A tenancy agreement will usually explain who deals with different repairs. The default repairing obligations set out in The Private Tenancies (NI) Order apply if
- there is no tenancy agreement, or
- the tenancy agreement doesn't mention repairs.
Repair clauses in tenancy agreements
Make sure your tenancy agreement is clear about repairs. It should set out
- what repairs you are responsible for
- what repairs the tenant handles
- how the tenant should report repairs
- an emergency contact number for emergency situations
- your rights of access to inspect and fix problems
- what happens if a tenant damages something
- who deals with problems common parts of a building
Default repairing obligations apply to any tenancy that
- doesn't have a tenancy agreement, or
- has a tenancy agreement that doesn't include information about repairs.
Default repairing obligations
Article 7 of the Private Tenancies (NI) Order 2006 says what repairs a landlord should do.
Unless a tenancy agreement says something different, the landlord has responsibility for
- the structure of the property
- the exterior of the property, including gutters, drains and pipes and exterior paintwork
- the interior of the property (but the tenant must keep the interior in good decorative order),
- any installations that supply or use water, gas, electricity and sanitation
- any installations for heating or heating water
- any appliances provided under the terms of the tenancy
- any fixtures, fittings or furnishings provided under the terms of the tenancy
You must make sure all common areas in good repair, adequately lit and safe.
If your property is a House in Multiple Occupation (HMO) you have to make sure it meets extra standards.
Tenants' responsibilities under default arrangements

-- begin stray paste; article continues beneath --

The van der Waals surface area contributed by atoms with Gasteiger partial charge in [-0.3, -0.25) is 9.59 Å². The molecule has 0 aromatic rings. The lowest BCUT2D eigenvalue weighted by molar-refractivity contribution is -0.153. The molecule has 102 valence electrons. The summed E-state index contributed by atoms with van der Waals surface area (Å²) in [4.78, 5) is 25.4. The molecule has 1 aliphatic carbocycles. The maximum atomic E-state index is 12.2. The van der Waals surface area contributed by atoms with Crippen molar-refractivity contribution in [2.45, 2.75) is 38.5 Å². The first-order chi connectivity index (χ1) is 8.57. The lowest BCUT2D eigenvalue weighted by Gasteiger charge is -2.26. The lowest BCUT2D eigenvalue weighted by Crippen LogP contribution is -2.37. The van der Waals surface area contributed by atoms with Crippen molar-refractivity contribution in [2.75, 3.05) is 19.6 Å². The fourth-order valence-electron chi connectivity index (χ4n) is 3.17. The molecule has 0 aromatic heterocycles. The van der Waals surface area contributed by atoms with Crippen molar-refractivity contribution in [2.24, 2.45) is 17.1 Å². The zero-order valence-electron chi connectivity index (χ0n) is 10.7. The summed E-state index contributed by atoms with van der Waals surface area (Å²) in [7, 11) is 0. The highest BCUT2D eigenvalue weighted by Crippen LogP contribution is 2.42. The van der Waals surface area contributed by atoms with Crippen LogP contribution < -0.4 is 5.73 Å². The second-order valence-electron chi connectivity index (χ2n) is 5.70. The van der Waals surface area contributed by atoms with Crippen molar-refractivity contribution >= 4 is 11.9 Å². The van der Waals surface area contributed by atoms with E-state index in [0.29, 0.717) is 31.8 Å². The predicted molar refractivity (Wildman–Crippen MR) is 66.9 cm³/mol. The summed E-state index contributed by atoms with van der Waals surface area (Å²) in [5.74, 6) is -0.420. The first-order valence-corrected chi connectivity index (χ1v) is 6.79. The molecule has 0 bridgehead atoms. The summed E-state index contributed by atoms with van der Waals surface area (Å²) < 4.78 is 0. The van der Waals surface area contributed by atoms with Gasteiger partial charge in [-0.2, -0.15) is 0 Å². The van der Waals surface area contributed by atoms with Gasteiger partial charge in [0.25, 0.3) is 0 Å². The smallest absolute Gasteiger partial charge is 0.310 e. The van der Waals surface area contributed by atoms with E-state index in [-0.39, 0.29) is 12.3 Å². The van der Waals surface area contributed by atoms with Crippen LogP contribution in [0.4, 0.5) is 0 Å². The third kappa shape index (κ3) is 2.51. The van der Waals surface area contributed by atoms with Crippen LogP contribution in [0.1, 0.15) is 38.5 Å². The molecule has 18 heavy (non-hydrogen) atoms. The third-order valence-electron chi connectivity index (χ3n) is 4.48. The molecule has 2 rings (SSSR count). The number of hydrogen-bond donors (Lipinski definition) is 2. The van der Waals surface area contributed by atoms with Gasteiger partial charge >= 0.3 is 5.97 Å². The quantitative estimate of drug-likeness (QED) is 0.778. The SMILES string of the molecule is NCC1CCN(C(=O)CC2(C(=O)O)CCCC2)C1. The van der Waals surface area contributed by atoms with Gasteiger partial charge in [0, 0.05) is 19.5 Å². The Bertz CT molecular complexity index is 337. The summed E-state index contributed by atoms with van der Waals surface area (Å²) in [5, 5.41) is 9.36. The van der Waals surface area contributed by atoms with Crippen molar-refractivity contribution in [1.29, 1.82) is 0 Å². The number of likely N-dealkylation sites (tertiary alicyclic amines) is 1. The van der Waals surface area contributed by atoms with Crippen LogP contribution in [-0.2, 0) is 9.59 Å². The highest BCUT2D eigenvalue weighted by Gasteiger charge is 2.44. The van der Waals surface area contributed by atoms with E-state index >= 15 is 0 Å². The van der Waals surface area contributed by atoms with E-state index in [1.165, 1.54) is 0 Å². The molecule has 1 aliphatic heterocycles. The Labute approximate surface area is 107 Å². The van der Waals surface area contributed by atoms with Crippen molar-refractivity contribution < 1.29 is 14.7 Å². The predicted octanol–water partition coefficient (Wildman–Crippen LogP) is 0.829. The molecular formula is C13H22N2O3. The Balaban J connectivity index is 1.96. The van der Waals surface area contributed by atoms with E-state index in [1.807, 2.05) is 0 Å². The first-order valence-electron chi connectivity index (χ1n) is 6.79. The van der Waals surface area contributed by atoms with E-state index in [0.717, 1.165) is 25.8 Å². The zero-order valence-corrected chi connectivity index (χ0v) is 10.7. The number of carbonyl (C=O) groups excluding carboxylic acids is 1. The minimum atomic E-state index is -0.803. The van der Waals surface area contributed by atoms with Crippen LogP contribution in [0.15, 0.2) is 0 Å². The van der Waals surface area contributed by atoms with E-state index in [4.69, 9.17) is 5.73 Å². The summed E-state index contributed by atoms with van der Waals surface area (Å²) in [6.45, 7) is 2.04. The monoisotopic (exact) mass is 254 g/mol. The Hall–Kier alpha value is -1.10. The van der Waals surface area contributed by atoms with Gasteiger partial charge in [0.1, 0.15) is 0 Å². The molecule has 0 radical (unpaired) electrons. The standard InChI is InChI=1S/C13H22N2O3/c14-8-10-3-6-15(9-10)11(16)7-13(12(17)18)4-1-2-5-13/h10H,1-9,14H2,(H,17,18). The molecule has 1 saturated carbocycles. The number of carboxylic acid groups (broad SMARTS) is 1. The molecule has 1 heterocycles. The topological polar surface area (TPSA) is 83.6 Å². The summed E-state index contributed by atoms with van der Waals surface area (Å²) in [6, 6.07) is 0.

Under the default obligations, your tenants must:
- take proper care of the premises
- keep the interior of the premises in reasonable decorative order
- get your permission before making any changes to the property,
- repair any damage caused by the tenants, fellow household members or lawful visitors
- inform you of any repairs which need to be carried out.
Tenants should ask you for permission before they make any changes to the property. You can only refuse permission if you have a good reason. Keep a written record of what was agreed.
Damage caused by tenants
Tenants are responsible for repairs to
- anything damaged by the tenant
- anything damaged by a guest or visitor to the property
- anything damaged due to the tenant's misuse or neglect.
In most cases, the landlord will deduct the cost of these repairs from a tenant's deposit. Any deductions must be fair and on a like for like basis. You can't deduct the price of a brand new washing machine from the tenant's deposit if the one they broke was 4 years old.
Tenants should get permission before making any changes to the property. You should give written permission for any changes unless you have a good reason to say no. Make sure the tenants understand any conditions attached to your permission.
Replacing furnishings and furniture
Some tenants may want to replace your furniture with their own or with newer items. Make sure you and the tenants have a written record of what was agreed. This might include information about
- who pays for the disposal or storage of the old furniture
- keeping fire safety tags etc attached to the new furniture
- what happens to the new furniture when the tenancy ends.
Painting and decorating
You are not required to paint the interior at specific intervals. But, a freshly decorated property can be more appealing to people looking for a home.
You may want to agree to paint at set intervals if you have long-term tenancies. Your tenants may want a say in the decor choices.
Disputes over repairs
You should do your repairs as quickly as you can. There is no set time frame for repairs in the private sector. The Housing Executive's timescale for repairs is a useful guide. The Housing Executive aims to deal with
- emergency repairs in 24 hours
- urgent repairs in 4 working days
- routine repairs in 4 weeks.
Keep tenants informed of your progress. Let them know if there has been a delay. You could consider offering compensation if this delay causes inconvenience to your tenants.
Tenants can ask the council to inspect the property if they feel it is in disrepair. The council can force you to carry out work by a set deadline.